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Mol Reprod Dev. 1998 Nov;51(3):281-6.

In vitro and in vivo survival of frozen-thawed bovine oocytes after IVF, nuclear transfer, and parthenogenetic activation.

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Laboratory of Cell Genetics and Embryo Transfer, Kagoshima Prefectural Cattle Breeding Development Institute, Japan.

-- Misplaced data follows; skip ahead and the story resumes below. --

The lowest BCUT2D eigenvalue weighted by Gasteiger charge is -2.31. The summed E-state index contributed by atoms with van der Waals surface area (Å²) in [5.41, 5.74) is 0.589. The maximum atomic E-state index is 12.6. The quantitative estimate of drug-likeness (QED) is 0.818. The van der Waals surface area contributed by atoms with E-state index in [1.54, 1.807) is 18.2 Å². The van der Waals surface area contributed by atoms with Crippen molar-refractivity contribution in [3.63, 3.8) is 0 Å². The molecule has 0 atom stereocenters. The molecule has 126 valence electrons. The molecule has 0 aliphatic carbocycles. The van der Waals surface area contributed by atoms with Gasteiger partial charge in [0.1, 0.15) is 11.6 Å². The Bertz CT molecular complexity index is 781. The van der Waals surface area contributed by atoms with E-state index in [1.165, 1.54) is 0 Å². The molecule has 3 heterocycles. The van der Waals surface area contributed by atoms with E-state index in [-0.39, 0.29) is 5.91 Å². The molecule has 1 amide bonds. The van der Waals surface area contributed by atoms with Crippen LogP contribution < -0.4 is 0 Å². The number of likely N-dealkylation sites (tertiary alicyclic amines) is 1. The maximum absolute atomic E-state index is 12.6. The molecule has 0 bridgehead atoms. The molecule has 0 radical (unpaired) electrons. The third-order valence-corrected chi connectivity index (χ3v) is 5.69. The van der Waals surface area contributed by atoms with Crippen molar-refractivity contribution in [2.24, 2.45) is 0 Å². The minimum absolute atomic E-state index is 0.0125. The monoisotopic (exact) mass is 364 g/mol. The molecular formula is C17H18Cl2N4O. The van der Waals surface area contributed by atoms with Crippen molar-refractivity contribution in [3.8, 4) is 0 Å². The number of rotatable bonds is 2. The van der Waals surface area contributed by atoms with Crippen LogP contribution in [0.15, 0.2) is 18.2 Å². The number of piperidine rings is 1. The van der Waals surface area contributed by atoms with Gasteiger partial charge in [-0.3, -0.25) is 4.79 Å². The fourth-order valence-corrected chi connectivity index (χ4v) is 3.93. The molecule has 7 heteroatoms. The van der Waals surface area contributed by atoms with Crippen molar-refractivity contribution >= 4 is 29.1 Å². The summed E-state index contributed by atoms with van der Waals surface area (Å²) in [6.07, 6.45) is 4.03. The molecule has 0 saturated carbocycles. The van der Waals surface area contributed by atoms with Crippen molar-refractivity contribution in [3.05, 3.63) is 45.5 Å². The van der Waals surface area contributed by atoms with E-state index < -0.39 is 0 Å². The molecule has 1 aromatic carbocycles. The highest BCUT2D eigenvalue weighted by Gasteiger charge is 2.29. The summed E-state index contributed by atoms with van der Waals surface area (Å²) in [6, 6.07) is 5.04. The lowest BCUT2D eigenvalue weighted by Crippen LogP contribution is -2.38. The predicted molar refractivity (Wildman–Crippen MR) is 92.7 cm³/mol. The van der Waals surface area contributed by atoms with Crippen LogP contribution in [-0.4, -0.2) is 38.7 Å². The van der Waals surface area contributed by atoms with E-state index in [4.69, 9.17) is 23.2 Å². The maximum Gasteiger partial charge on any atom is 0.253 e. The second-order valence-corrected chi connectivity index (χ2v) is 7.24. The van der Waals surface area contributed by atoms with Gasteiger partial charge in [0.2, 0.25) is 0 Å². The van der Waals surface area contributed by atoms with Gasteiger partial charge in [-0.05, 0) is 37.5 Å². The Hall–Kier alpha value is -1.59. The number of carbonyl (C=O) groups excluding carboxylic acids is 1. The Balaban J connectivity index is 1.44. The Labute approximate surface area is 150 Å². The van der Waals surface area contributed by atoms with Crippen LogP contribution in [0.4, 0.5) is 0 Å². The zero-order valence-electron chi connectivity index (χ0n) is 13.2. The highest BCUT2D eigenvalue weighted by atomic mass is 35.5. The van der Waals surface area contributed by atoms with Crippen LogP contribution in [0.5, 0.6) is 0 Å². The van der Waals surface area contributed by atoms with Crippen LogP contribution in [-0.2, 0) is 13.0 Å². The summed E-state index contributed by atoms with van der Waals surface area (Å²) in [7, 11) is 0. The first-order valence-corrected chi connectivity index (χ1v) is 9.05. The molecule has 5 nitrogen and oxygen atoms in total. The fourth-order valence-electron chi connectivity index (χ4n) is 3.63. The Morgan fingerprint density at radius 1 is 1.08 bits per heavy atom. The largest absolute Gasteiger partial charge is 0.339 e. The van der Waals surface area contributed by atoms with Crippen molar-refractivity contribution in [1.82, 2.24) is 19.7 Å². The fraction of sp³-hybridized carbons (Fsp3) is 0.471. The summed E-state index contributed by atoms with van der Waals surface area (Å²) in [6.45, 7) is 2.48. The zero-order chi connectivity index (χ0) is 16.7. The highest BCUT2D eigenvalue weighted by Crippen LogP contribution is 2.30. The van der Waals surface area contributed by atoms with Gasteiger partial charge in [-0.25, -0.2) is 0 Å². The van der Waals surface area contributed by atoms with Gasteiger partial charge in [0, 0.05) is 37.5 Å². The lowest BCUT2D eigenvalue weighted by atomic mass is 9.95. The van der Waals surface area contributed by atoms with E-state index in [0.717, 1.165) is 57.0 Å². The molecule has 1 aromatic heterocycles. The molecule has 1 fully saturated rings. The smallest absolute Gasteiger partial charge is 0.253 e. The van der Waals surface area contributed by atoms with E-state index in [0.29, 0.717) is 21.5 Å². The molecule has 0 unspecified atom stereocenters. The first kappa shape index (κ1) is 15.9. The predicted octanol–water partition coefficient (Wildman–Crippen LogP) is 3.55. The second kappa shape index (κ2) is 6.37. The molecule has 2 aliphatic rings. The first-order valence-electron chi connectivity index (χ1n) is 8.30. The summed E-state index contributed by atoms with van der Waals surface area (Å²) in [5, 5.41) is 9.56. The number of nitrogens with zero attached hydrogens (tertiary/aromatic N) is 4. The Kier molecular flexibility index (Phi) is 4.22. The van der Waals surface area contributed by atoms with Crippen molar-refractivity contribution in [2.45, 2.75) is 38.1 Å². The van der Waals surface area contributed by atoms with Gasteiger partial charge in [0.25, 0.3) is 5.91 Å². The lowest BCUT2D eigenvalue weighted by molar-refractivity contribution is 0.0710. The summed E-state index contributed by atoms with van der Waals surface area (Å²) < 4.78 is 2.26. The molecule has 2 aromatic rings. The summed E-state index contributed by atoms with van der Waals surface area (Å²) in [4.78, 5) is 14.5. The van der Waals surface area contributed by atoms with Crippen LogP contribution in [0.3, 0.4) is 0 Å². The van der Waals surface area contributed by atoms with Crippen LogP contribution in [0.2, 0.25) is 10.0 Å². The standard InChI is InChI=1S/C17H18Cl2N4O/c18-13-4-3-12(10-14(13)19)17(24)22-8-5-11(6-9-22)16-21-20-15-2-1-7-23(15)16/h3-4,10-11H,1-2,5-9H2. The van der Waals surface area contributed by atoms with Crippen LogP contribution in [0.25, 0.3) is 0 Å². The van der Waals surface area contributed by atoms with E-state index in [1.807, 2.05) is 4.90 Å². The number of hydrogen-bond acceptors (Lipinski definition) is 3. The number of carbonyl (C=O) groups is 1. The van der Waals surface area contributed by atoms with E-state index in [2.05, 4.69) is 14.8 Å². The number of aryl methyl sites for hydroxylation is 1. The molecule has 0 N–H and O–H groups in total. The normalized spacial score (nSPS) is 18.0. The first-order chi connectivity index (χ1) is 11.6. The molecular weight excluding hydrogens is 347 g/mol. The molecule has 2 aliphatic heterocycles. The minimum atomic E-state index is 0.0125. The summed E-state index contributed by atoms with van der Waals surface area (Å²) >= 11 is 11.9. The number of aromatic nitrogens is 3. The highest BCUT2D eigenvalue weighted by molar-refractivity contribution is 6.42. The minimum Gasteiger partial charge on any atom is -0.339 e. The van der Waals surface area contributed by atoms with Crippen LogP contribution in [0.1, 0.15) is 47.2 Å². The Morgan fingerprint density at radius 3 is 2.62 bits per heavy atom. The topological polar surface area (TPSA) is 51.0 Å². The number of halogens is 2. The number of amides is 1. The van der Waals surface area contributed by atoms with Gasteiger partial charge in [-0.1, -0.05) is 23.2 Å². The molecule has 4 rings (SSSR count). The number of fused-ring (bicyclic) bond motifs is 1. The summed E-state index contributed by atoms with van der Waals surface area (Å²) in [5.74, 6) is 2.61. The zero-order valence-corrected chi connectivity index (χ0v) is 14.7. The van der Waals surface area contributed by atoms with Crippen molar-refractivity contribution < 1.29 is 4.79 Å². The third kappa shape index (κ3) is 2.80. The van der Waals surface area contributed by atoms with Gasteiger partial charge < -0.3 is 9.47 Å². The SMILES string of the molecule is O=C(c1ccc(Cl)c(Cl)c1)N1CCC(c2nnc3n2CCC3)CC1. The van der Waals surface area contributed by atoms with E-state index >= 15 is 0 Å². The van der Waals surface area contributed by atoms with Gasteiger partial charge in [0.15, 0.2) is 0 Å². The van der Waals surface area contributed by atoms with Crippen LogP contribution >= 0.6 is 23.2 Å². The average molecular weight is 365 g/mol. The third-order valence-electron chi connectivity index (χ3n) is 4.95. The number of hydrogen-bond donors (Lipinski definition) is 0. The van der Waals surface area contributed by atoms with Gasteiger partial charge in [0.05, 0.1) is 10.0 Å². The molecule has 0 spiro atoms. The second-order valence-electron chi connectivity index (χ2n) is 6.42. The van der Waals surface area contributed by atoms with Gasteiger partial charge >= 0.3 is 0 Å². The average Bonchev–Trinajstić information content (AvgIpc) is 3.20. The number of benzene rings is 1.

Cryopreservation of bovine oocytes would be beneficial both for nuclear transfer and for preservation efforts. The overall objective of this study was to evaluate the viability as well as the cryodamage to the nucleus vs. cytoplasm of bovine oocytes following freezing-thawing of oocytes at immature (GV) and matured (MII) stages using in vitro fertilization (IVF), parthenogenetic activation, or nuclear transfer assays. Oocytes were collected from slaughterhouse ovaries. Oocytes at the GV, MII, or MII but enucleated (MIIe) stages were cryopreserved in 5% (v/v) ethylene glycol; 6% (v/v) 1,2-propanediol; and 0.1-M sucrose in PBS supplemented with 20% (v/v) fetal bovine serum. Frozen-thawed oocytes were subjected to IVF, parthenogenetic activation, or nuclear transfer assays. Significantly fewer GV oocytes survived (i.e., remained morphologically intact during freezing-thawing) than did MII oocytes (47% vs. 84%). Subsequent development of the surviving frozen-thawed GV and MII oocytes was not different (58% and 60% cleavage development; 7% and 12% blastocyst development at Day 9, respectively, P > 0.05). Parthenogenetic activation of frozen-thawed oocytes resulted in significantly lower rates of blastocyst development for the GV than the MII oocyte groups (1% vs. 14%). Nuclear transfer with cytoplasts derived from frozen-thawed GV, MII, MIIe, and fresh-MII control oocytes resulted in 5%, 16%, 14%, and 17% blastocyst development, respectively. However, results of preliminary embryo transfer trials showed that fewer pregnancies were produced from cloned embryos derived from frozen oocytes or cytoplasts (9%, n = 11 embryos) than from fresh ones (19%, n = 21 embryos). Transfer of embryos derived by IVF from cryopreserved GV and MII oocytes also resulted in term development of calves. Our results showed that both GV and MII oocytes could survive freezing and were capable of developing into offspring following IVF or nuclear transfer. However, blastocyst development of frozen-thawed oocytes remains poorer than that of fresh oocytes, and our nuclear transfer assay suggests that this poorer development was likely caused by cryodamage to the oocyte cytoplasm as well as to the nucleus.

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